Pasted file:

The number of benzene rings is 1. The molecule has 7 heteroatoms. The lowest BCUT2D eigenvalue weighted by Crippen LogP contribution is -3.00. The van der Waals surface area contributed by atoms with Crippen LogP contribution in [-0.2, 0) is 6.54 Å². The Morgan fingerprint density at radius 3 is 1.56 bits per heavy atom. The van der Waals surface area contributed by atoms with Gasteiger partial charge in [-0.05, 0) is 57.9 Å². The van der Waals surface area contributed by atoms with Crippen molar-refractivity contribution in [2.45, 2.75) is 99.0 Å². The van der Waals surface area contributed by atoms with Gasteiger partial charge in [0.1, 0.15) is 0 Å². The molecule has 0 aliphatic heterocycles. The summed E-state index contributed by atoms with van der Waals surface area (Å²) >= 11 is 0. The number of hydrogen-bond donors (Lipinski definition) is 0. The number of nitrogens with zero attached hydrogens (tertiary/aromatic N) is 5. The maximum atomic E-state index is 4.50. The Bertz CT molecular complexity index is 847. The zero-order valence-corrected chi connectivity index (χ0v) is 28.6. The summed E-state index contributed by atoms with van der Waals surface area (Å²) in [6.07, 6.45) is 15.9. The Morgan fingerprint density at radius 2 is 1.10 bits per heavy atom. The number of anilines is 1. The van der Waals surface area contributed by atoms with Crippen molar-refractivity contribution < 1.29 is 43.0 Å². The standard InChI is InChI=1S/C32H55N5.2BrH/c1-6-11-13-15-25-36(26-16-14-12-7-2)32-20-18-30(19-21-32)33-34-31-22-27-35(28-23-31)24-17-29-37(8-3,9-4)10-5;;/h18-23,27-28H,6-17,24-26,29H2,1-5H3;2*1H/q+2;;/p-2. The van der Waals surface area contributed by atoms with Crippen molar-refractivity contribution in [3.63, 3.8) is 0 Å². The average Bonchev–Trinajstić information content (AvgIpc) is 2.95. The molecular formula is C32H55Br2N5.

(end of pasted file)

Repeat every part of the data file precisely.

The number of benzene rings is 1. The molecule has 7 heteroatoms. The lowest BCUT2D eigenvalue weighted by Crippen LogP contribution is -3.00. The van der Waals surface area contributed by atoms with Crippen LogP contribution in [-0.2, 0) is 6.54 Å². The Morgan fingerprint density at radius 3 is 1.56 bits per heavy atom. The van der Waals surface area contributed by atoms with Gasteiger partial charge in [-0.05, 0) is 57.9 Å². The van der Waals surface area contributed by atoms with Crippen molar-refractivity contribution in [2.45, 2.75) is 99.0 Å². The van der Waals surface area contributed by atoms with Gasteiger partial charge in [0.1, 0.15) is 0 Å². The molecule has 0 aliphatic heterocycles. The summed E-state index contributed by atoms with van der Waals surface area (Å²) >= 11 is 0. The number of hydrogen-bond donors (Lipinski definition) is 0. The number of nitrogens with zero attached hydrogens (tertiary/aromatic N) is 5. The maximum atomic E-state index is 4.50. The Bertz CT molecular complexity index is 847. The zero-order valence-corrected chi connectivity index (χ0v) is 28.6. The summed E-state index contributed by atoms with van der Waals surface area (Å²) in [6.07, 6.45) is 15.9. The Morgan fingerprint density at radius 2 is 1.10 bits per heavy atom. The number of anilines is 1. The van der Waals surface area contributed by atoms with Crippen molar-refractivity contribution < 1.29 is 43.0 Å². The standard InChI is InChI=1S/C32H55N5.2BrH/c1-6-11-13-15-25-36(26-16-14-12-7-2)32-20-18-30(19-21-32)33-34-31-22-27-35(28-23-31)24-17-29-37(8-3,9-4)10-5;;/h18-23,27-28H,6-17,24-26,29H2,1-5H3;2*1H/q+2;;/p-2. The van der Waals surface area contributed by atoms with Crippen molar-refractivity contribution in [3.63, 3.8) is 0 Å². The average Bonchev–Trinajstić information content (AvgIpc) is 2.95. The molecular formula is C32H55Br2N5.